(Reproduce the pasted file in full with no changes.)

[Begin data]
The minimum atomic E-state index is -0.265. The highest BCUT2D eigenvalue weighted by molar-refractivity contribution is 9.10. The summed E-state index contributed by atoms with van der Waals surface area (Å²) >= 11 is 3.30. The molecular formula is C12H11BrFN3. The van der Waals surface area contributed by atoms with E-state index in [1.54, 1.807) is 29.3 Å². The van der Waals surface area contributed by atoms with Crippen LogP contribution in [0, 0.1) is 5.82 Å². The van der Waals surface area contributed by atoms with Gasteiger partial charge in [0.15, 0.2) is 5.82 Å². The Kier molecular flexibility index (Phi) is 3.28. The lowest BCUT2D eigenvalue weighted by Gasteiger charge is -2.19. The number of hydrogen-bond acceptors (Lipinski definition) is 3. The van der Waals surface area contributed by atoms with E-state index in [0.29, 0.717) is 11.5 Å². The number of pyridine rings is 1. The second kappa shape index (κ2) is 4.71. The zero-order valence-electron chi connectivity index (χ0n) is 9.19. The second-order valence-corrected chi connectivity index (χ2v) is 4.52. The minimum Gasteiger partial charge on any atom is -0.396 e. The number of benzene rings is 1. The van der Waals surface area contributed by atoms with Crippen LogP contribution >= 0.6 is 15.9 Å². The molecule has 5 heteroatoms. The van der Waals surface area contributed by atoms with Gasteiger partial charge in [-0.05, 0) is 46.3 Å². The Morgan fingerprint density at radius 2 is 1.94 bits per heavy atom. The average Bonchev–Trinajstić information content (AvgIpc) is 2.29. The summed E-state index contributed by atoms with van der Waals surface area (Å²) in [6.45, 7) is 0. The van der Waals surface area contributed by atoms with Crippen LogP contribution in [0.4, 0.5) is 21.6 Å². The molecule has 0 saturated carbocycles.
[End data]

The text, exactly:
The minimum atomic E-state index is -0.265. The highest BCUT2D eigenvalue weighted by molar-refractivity contribution is 9.10. The summed E-state index contributed by atoms with van der Waals surface area (Å²) >= 11 is 3.30. The molecular formula is C12H11BrFN3. The van der Waals surface area contributed by atoms with E-state index in [1.54, 1.807) is 29.3 Å². The van der Waals surface area contributed by atoms with Crippen LogP contribution in [0, 0.1) is 5.82 Å². The van der Waals surface area contributed by atoms with Gasteiger partial charge in [0.15, 0.2) is 5.82 Å². The Kier molecular flexibility index (Phi) is 3.28. The lowest BCUT2D eigenvalue weighted by Gasteiger charge is -2.19. The number of hydrogen-bond acceptors (Lipinski definition) is 3. The van der Waals surface area contributed by atoms with E-state index in [0.29, 0.717) is 11.5 Å². The number of pyridine rings is 1. The second kappa shape index (κ2) is 4.71. The zero-order valence-electron chi connectivity index (χ0n) is 9.19. The second-order valence-corrected chi connectivity index (χ2v) is 4.52. The minimum Gasteiger partial charge on any atom is -0.396 e. The number of benzene rings is 1. The van der Waals surface area contributed by atoms with Crippen LogP contribution >= 0.6 is 15.9 Å². The molecule has 5 heteroatoms. The van der Waals surface area contributed by atoms with Gasteiger partial charge in [-0.05, 0) is 46.3 Å². The Morgan fingerprint density at radius 2 is 1.94 bits per heavy atom. The average Bonchev–Trinajstić information content (AvgIpc) is 2.29. The summed E-state index contributed by atoms with van der Waals surface area (Å²) in [6.45, 7) is 0. The van der Waals surface area contributed by atoms with Crippen LogP contribution in [0.4, 0.5) is 21.6 Å². The molecule has 0 saturated carbocycles.